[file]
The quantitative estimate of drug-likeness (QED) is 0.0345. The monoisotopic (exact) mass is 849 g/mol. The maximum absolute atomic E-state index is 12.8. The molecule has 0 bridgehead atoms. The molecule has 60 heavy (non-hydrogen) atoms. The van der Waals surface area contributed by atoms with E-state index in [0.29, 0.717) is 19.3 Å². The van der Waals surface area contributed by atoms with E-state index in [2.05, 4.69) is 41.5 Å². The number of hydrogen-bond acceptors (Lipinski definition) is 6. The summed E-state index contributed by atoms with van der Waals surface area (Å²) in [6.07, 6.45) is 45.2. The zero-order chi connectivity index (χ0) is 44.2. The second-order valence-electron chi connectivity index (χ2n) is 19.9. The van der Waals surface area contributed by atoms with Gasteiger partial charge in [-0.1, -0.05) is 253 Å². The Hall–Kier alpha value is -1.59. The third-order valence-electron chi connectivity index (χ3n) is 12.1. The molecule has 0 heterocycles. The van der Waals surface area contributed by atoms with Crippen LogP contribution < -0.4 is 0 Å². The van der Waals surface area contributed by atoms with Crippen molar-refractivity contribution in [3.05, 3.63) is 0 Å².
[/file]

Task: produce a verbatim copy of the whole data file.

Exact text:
The quantitative estimate of drug-likeness (QED) is 0.0345. The monoisotopic (exact) mass is 849 g/mol. The maximum absolute atomic E-state index is 12.8. The molecule has 0 bridgehead atoms. The molecule has 60 heavy (non-hydrogen) atoms. The van der Waals surface area contributed by atoms with E-state index in [0.29, 0.717) is 19.3 Å². The van der Waals surface area contributed by atoms with E-state index in [2.05, 4.69) is 41.5 Å². The number of hydrogen-bond acceptors (Lipinski definition) is 6. The summed E-state index contributed by atoms with van der Waals surface area (Å²) in [6.07, 6.45) is 45.2. The zero-order chi connectivity index (χ0) is 44.2. The second-order valence-electron chi connectivity index (χ2n) is 19.9. The van der Waals surface area contributed by atoms with Gasteiger partial charge in [-0.1, -0.05) is 253 Å². The Hall–Kier alpha value is -1.59. The third-order valence-electron chi connectivity index (χ3n) is 12.1. The molecule has 0 heterocycles. The van der Waals surface area contributed by atoms with Crippen LogP contribution < -0.4 is 0 Å². The van der Waals surface area contributed by atoms with Crippen molar-refractivity contribution in [3.05, 3.63) is 0 Å².